By redefining the U.S. National Security Strategy, America can send a stronger message to the international community that its actions have clear purpose.
One can only guess what the definition of U.S. national security might be when reading the U.S. National Security Strategy. This ambiguity allows policy makers a great deal of flexibility to determine how to engage the world. Yet a clear and appropriate definition of U.S. national security would allow policy makers to create a more cohesive narrative and clearer justification for the actions they undertake. In the wake of two major wars, at a time when President Barak Obama’s foreign policy is gaining critics and while Democrats and Republicans have a hard time compromising, creating and utilizing a cohesive definition of national security is worth a try.
The current U.S. government’s definition of national security is from the Department of Defense (DOD). According to DOD, national security is:
A collective term encompassing both national defense and foreign relations of the United States. Specifically, the condition provided by: a) a military or defense advantage over any foreign nation or group of nations; b) a favorable foreign relations position; or c) a defense posture capable of successfully resisting hostile or destructive action from within or without, overt or covert.
This definition cannot be used effectively as a basis for U.S. National Security Strategy because of its deficiencies. First, it states that national security is actually a collection of three definitions. Given that these definitions are not mutually exclusive, separating them into different silos confounds the creation of a cohesive national security strategy based off of the collective definition. Basing a strategy off of either the first or second definition is too restrictive.
Furthermore, in the third definition, it is not clear what “from within and without” refers to, although presumably the U.S. homeland. This third definition is also too restrictive to stand alone because a good definition involves more than a “defense posture capable of successfully resisting hostile or destructive action.” Indeed, providing “the condition” is also a matter of being able to successfully preempt or avoid hostile or destructive action through international aid, diplomacy and constructive political, economic and social policies. Further, “the condition,” might be broadly defined to reassure people that it is foreseen as something positive. A more useful definition though would describe national security in terms of the ability to provide a given condition rather than as the condition that is a result of that ability because the former’s greater focus on ability is psychologically more empowering. Finally, it should be clear that national security keeps individuals safe both physically and psychologically; hence integral to the definition is that Americans must have confidence in the very mechanisms and efforts that exist to keep them safe.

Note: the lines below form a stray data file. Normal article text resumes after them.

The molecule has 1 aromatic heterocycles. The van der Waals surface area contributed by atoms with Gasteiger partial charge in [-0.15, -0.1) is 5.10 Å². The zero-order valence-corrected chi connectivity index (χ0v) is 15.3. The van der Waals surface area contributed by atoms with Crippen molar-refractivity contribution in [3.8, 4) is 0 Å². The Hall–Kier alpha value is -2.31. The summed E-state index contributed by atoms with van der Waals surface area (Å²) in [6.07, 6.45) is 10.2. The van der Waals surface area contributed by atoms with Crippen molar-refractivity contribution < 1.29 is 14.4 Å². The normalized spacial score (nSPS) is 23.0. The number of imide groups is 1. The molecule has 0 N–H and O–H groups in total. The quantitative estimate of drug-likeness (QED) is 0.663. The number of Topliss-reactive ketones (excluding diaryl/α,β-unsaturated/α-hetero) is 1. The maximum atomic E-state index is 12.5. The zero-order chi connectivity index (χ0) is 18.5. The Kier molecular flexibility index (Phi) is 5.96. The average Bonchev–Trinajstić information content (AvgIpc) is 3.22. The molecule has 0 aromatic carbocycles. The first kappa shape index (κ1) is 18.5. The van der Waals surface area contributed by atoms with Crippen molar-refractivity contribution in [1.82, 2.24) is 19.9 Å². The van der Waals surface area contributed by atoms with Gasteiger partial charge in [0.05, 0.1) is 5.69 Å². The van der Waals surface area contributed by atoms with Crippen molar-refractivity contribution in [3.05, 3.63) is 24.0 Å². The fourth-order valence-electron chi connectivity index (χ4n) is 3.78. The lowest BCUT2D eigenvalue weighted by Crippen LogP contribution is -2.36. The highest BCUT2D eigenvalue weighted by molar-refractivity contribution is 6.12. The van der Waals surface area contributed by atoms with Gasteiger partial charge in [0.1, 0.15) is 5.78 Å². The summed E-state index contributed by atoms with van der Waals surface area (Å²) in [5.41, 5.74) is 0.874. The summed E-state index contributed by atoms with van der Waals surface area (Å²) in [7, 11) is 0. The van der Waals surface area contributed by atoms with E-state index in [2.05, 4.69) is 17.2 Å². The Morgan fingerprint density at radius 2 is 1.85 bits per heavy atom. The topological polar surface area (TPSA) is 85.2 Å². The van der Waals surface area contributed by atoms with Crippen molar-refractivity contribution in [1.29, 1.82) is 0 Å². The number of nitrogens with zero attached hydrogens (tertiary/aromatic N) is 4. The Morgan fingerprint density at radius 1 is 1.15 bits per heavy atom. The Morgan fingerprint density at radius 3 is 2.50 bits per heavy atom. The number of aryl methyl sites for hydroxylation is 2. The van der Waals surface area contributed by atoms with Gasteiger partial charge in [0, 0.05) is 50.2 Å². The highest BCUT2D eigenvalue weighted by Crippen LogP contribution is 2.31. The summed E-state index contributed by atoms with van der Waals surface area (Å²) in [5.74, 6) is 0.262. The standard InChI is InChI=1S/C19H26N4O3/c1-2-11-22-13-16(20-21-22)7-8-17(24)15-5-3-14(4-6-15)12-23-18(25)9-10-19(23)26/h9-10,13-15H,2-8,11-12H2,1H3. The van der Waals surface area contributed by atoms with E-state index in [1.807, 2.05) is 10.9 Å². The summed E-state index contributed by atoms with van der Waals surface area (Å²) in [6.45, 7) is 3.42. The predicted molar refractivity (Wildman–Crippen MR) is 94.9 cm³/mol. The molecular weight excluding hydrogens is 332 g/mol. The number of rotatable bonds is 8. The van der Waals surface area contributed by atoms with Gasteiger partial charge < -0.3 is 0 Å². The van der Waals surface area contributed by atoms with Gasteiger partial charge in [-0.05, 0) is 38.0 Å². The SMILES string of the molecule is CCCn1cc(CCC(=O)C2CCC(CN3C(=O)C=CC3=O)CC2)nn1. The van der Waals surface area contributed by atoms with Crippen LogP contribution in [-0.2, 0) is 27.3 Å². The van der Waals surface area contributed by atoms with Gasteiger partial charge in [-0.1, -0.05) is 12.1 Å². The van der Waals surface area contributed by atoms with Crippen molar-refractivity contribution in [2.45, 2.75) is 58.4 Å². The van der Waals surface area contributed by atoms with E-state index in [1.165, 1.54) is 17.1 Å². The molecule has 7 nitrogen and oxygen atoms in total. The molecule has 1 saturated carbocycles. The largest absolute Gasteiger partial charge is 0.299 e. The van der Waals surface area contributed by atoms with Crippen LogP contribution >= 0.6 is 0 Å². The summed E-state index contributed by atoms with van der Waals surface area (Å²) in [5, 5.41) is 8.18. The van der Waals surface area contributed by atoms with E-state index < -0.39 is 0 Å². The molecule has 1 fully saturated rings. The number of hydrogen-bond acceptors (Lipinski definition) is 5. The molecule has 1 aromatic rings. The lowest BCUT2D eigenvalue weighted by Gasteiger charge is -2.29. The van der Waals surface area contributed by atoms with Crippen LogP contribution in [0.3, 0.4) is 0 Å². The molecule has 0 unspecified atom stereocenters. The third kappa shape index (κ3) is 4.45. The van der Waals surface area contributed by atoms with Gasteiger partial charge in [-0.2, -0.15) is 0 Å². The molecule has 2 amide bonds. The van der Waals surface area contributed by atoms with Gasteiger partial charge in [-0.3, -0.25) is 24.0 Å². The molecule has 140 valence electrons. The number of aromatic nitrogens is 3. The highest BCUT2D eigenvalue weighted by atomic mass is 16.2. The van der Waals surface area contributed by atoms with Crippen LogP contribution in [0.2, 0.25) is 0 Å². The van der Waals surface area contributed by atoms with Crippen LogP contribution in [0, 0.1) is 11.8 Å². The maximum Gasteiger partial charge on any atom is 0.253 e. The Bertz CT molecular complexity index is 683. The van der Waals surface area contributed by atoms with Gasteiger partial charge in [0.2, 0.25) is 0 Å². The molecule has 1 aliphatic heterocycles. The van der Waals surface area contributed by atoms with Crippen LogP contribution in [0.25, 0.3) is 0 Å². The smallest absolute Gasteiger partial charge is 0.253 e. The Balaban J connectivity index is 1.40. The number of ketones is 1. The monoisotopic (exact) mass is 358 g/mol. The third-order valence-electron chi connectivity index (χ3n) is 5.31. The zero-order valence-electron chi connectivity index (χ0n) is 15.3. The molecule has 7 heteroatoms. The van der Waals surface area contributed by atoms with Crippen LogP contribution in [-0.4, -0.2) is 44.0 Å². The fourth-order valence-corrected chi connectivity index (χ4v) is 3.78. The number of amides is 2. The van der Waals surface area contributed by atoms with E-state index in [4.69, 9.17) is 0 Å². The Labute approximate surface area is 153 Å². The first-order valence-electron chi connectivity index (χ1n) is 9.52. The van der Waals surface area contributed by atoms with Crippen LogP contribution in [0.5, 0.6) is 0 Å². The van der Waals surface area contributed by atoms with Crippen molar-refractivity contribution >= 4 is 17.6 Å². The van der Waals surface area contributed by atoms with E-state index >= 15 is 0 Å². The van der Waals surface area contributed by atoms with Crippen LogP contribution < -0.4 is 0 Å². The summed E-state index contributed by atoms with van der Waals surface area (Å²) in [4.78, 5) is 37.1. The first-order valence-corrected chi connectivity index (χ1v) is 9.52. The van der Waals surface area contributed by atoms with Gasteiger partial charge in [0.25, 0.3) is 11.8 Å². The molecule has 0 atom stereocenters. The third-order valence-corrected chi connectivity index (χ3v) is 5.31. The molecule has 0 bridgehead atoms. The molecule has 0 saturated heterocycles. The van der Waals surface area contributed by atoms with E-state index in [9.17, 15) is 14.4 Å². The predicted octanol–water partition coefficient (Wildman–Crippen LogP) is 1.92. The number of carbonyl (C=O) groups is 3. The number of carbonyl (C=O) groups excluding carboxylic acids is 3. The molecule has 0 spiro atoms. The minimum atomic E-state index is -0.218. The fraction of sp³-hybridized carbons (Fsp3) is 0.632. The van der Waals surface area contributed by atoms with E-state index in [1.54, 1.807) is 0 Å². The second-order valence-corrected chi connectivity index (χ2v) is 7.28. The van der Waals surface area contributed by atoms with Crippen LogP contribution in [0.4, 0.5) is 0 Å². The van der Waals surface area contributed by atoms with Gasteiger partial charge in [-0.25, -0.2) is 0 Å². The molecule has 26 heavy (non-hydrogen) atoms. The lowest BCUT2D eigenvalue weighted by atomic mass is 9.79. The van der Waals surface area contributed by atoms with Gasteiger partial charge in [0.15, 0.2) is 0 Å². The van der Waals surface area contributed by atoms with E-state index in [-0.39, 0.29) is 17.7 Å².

With this in mind U.S. national security might be defined as the ability to safeguard U.S. national interests, including human physical and psychological well-being by defensive and/or proactive actions capable of successfully resisting, defeating, avoiding and/or preventing hostile and/or destructive action from within or outside the United States. The elements that this improved definition provide are clearly relevant to the current U.S. National Security Strategy, which emphasizes security, prosperity, American values and international order. While new threats emerge and other threats fade away, and while different administrations will weigh threats and interests differently because of unique ideologies, this improved definition proves broad enough to last for decades to come.
The impact of U.S. policy is felt strongly throughout the world. U.S. actions have significant consequences. By redefining the definition of U.S. National Security, the U.S. can send a stronger message to the international community that its actions have clear purpose. Such a definition will not fundamentally alter how the U.S. conducts foreign policy, nor will it fundamentally change the world’s perception of the U.S, but in the long-term it would likely make the U.S. a little more credible as a benevolent world leader.
Paul Lubliner is a graduate student at the Elliott School of International Affairs at George Washington University.
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